Tax Corruption Rife in Maryland
Study: Loopholes cost state more than $421 million
Here are portions of a gazette.net article distributed by Transparency International. TI is a worldwide anti-corruption organization.
by Steven T. DennisThere's a state tax loophole for ski resorts that make fake snow. Other breaks benefit owners of country club golf courses, commercial airlines and electric utilities. There's even a junk-mail exemption.
Those were among 52 quirks in the tax code that cost state coffers at least $421 million a year, according to Progressive Maryland, a liberal advocacy group. Sean Dobson, one of the writers of the report titled "Looting the Treasury, The Best Tax Breaks Money Can Buy," said at a news conference in Annapolis that the loopholes should be closed before legislators and Gov.-elect Robert L. Ehrlich Jr. talk of cutting state services to close the state's $1.8 billion budget gap.
"Ehrlich pledged on the campaign trail to clean up what he called a culture of corruption in Annapolis," Dobson said. "What could be a clearer manifestation of that corruption than a tax code riddled with giveaways to special-interest campaign contributors?"
Some of the loopholes are relatively small the sales tax exemption for the "multifuel pellet stove" costs just $25,000 a year. Others are large airlines save $59.4 million a year by not paying taxes on jet fuel. Companies save $117 million buying equipment. About $75 million goes to a historic rehabilitation tax credit. And $23.6 million goes to the heirs of folks who die with an estate valued at more than $300,000.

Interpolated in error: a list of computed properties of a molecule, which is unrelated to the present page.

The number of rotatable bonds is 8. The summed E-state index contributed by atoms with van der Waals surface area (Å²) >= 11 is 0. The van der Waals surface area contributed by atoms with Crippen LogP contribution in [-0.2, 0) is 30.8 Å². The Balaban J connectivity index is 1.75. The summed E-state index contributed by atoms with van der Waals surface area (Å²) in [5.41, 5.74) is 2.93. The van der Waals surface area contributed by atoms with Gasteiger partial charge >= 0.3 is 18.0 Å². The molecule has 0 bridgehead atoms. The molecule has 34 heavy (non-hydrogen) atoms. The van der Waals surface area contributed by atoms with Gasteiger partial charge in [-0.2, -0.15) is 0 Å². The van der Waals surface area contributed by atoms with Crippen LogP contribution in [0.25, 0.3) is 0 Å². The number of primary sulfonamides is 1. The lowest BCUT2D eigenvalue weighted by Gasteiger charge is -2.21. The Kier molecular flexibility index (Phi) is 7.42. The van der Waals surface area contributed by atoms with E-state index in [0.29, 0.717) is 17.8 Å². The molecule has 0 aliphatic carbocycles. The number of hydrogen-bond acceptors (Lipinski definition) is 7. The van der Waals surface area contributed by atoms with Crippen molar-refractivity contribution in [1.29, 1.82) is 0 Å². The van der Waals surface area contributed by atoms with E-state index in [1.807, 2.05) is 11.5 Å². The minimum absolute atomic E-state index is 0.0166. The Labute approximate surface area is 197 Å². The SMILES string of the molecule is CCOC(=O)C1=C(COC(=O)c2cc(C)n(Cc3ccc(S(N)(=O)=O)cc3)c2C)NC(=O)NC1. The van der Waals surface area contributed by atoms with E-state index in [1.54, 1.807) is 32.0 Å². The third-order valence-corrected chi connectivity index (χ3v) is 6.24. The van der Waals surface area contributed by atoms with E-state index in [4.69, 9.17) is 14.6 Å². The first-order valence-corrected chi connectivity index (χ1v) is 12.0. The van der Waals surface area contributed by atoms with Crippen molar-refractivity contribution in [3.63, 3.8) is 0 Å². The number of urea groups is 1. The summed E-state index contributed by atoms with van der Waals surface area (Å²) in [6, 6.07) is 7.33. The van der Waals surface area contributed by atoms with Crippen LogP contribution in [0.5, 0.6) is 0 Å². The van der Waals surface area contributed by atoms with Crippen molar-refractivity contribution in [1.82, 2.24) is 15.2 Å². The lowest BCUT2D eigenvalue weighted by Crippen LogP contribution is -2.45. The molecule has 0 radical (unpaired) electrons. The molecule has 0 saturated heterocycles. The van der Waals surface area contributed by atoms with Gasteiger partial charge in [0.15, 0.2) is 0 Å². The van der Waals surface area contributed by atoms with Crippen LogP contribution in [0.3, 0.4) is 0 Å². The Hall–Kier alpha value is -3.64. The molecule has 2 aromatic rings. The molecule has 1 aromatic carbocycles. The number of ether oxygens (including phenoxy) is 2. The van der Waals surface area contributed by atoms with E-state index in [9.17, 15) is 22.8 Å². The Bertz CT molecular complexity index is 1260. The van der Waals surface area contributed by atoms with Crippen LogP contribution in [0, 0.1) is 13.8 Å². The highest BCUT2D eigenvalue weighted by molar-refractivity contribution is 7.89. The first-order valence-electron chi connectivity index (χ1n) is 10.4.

Others are just plain weird. The fake snow exemption costs $8,000. Country clubs save $650,000 in the name of open space. Junk mail companies receive a $3 million exemption on mail they send out of state. And a sales tax exemption on gold bullion and other precious metals costs $700,000. The state has not even estimated the cost of 18 of the tax breaks, Dobson said.
Closing loopholes should be one part of a fiscal overhaul that shifts more of the tax burden onto the wealthy and corporations, he said.
"The budget doesn't have to be balanced on the backs of working families," Dobson said. "We want to make the tax code simpler, fairer and more transparent."
Del. Elizabeth Bobo (D-Dist. 12B) of Columbia attended the news conference, acknowledging that in her eight years in the legislature, the trend has been to increase loopholes for special interests and the wealthy at the expense of working families. Bobo admitted voting for many of the loopholes, which were all enacted by the Democratic legislature.
For a collection of even more ridiculous tax quirks, visit the Museum of Tax Oddities
For a simpler, fairer alternative to complex uneven taxes, see Fred Foldvary's editorial The Rent, the Whole Rent, and Nothing but the Rent
What's your opinion? Tell your views to The Progress Report:
Page One Page Two Archive Discussion Room Letters What's Geoism?